Who's asking: Tom Ehrenfeld
The Old Man of the Mountain was a remarkable geological formation in New Hampshire's White Mountains, right off I-93. Five granite ledges combined to create the illusion of a man's profile. Settlers discovered the formation in 1805; in May 2003, after a series of brutal storms, the formation crumbled, obliterating the Old Man's forehead and nose. At the time, the New Hampshire Division of Parks and Recreation blamed days of high winds, heavy rain, and freezing overnight temperatures.
The combination of rain and freezing temperatures is hard on stone structures of any kind. Water seeps into cracks and freezes overnight, causing breaks. (This is why outdoor statues in cold climates often get boxed up in the winter. When I visited St. Petersburg in December 1992, I couldn't understand why the Russians had chosen to decorate their parks with gray wooden crates.)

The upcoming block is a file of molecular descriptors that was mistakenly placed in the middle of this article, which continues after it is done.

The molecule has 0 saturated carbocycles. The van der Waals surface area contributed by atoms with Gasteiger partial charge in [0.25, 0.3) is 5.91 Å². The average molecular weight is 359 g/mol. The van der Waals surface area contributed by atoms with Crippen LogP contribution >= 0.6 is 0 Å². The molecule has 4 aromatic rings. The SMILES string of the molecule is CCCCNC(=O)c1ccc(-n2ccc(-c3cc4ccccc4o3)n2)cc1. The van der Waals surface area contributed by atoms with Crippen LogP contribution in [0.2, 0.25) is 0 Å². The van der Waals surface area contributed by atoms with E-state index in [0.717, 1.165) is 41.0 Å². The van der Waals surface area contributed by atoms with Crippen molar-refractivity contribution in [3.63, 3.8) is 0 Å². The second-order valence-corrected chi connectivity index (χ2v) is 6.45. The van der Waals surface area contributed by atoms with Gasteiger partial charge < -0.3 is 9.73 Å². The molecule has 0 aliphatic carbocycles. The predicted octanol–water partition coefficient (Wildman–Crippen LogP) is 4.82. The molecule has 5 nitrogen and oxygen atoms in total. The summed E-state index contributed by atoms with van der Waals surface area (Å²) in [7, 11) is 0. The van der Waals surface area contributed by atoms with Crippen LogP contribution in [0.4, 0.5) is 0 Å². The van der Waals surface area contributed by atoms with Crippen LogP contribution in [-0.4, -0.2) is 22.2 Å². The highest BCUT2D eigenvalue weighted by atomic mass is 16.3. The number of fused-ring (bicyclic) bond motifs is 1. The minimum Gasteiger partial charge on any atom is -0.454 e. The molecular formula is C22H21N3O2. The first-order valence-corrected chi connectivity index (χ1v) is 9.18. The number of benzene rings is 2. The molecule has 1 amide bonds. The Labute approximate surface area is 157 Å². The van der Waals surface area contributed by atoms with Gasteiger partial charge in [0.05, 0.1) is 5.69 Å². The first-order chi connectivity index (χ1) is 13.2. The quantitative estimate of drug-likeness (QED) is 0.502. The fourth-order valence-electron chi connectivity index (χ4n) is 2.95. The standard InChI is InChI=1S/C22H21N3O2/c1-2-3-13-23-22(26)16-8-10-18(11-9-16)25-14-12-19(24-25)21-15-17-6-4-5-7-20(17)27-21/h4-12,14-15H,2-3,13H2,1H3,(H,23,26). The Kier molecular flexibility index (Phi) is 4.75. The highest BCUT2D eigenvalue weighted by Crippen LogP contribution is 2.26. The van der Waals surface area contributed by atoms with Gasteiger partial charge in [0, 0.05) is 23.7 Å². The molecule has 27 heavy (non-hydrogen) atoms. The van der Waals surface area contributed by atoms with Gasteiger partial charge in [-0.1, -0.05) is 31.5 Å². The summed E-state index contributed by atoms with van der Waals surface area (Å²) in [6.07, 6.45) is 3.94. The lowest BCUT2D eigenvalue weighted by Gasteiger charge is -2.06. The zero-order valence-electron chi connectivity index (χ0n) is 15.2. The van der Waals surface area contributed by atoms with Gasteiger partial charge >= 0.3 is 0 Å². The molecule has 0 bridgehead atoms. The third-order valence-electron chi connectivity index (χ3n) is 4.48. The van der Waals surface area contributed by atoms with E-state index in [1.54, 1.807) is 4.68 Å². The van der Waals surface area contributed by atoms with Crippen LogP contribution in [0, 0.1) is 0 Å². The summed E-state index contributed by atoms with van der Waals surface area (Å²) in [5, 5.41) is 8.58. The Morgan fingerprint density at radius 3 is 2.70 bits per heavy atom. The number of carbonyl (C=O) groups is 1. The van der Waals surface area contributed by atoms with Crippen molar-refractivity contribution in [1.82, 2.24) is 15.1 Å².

Anyway, a fund and task force now exist to explore ways to commemorate the Old Man of the Mountain, rather than try to restore it. Restoring it isn't really possible; the structure crumbled, and carving a statue in the granite wouldn't be the same thing at all. Recommendations for revitalizing the site include building a larger museum at the base of Cannon Mountain, creating a traveling exhibit, and installing high-tech viewers that would show what the formation used to look like.
Those who don't get to New Hampshire often can still see the Old Man of the Mountain on the back of the New Hampshire state quarter.
Dad and I visited the landmark on the back of the Maine quarter, the Pemaquid Point Lighthouse, yesterday afternoon. I was hoping to see some seals, but no luck.